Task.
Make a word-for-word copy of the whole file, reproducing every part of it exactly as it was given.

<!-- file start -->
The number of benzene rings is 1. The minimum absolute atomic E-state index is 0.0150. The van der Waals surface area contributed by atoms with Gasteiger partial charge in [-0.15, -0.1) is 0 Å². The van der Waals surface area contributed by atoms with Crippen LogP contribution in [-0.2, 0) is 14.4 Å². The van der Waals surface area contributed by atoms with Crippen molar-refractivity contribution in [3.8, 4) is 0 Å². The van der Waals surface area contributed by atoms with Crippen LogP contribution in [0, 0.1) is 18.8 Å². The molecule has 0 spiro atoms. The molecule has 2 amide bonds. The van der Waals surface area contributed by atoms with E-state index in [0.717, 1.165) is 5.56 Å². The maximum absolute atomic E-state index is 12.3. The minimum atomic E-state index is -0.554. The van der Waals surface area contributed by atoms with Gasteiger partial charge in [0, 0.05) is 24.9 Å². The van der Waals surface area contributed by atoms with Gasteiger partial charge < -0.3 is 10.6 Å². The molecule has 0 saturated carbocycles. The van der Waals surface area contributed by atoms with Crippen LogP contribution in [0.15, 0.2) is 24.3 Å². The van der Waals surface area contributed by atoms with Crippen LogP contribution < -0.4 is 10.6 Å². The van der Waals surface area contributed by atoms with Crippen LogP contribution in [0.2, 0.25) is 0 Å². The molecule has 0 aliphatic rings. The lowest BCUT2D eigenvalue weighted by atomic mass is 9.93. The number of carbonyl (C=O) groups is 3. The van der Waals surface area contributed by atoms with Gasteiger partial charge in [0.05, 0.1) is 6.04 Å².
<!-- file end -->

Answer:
The number of benzene rings is 1. The minimum absolute atomic E-state index is 0.0150. The van der Waals surface area contributed by atoms with Gasteiger partial charge in [-0.15, -0.1) is 0 Å². The van der Waals surface area contributed by atoms with Crippen LogP contribution in [-0.2, 0) is 14.4 Å². The van der Waals surface area contributed by atoms with Crippen molar-refractivity contribution in [3.8, 4) is 0 Å². The van der Waals surface area contributed by atoms with Crippen LogP contribution in [0, 0.1) is 18.8 Å². The molecule has 0 spiro atoms. The molecule has 2 amide bonds. The van der Waals surface area contributed by atoms with E-state index in [0.717, 1.165) is 5.56 Å². The maximum absolute atomic E-state index is 12.3. The minimum atomic E-state index is -0.554. The van der Waals surface area contributed by atoms with Gasteiger partial charge in [0, 0.05) is 24.9 Å². The van der Waals surface area contributed by atoms with Gasteiger partial charge < -0.3 is 10.6 Å². The molecule has 0 saturated carbocycles. The van der Waals surface area contributed by atoms with Crippen LogP contribution in [0.15, 0.2) is 24.3 Å². The van der Waals surface area contributed by atoms with Crippen LogP contribution < -0.4 is 10.6 Å². The van der Waals surface area contributed by atoms with Crippen LogP contribution in [0.2, 0.25) is 0 Å². The molecule has 0 aliphatic rings. The lowest BCUT2D eigenvalue weighted by atomic mass is 9.93. The number of carbonyl (C=O) groups is 3. The van der Waals surface area contributed by atoms with Gasteiger partial charge in [0.05, 0.1) is 6.04 Å².